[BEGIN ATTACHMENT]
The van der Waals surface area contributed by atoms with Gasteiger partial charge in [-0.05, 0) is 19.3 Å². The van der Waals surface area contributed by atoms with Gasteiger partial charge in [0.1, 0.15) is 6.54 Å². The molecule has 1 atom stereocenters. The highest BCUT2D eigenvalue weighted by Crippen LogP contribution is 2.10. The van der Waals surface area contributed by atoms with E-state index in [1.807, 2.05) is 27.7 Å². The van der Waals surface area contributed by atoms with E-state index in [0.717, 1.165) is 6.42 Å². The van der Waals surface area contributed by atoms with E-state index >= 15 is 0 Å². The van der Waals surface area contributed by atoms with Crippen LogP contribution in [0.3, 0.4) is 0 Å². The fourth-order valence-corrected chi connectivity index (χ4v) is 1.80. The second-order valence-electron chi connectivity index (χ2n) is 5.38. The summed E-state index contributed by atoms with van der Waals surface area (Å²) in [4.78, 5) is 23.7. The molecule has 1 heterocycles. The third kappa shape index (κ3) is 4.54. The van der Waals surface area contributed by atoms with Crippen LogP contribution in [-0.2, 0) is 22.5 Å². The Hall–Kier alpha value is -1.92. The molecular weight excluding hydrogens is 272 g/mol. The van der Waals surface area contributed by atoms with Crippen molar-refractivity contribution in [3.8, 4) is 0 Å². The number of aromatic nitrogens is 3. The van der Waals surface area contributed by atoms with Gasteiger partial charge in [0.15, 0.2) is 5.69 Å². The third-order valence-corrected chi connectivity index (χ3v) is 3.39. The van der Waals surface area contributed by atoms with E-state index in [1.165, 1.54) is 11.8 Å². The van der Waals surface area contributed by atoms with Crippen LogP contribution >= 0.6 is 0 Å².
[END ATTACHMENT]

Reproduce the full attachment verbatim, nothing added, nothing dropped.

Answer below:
The van der Waals surface area contributed by atoms with Gasteiger partial charge in [-0.05, 0) is 19.3 Å². The van der Waals surface area contributed by atoms with Gasteiger partial charge in [0.1, 0.15) is 6.54 Å². The molecule has 1 atom stereocenters. The highest BCUT2D eigenvalue weighted by Crippen LogP contribution is 2.10. The van der Waals surface area contributed by atoms with E-state index in [1.807, 2.05) is 27.7 Å². The van der Waals surface area contributed by atoms with E-state index in [0.717, 1.165) is 6.42 Å². The van der Waals surface area contributed by atoms with E-state index >= 15 is 0 Å². The van der Waals surface area contributed by atoms with Crippen LogP contribution in [0.3, 0.4) is 0 Å². The fourth-order valence-corrected chi connectivity index (χ4v) is 1.80. The second-order valence-electron chi connectivity index (χ2n) is 5.38. The summed E-state index contributed by atoms with van der Waals surface area (Å²) in [4.78, 5) is 23.7. The molecule has 1 heterocycles. The third kappa shape index (κ3) is 4.54. The van der Waals surface area contributed by atoms with Crippen LogP contribution in [-0.2, 0) is 22.5 Å². The Hall–Kier alpha value is -1.92. The molecular weight excluding hydrogens is 272 g/mol. The van der Waals surface area contributed by atoms with Crippen molar-refractivity contribution in [3.8, 4) is 0 Å². The number of aromatic nitrogens is 3. The van der Waals surface area contributed by atoms with Gasteiger partial charge in [0.15, 0.2) is 5.69 Å². The third-order valence-corrected chi connectivity index (χ3v) is 3.39. The van der Waals surface area contributed by atoms with E-state index in [1.165, 1.54) is 11.8 Å². The van der Waals surface area contributed by atoms with Crippen LogP contribution >= 0.6 is 0 Å².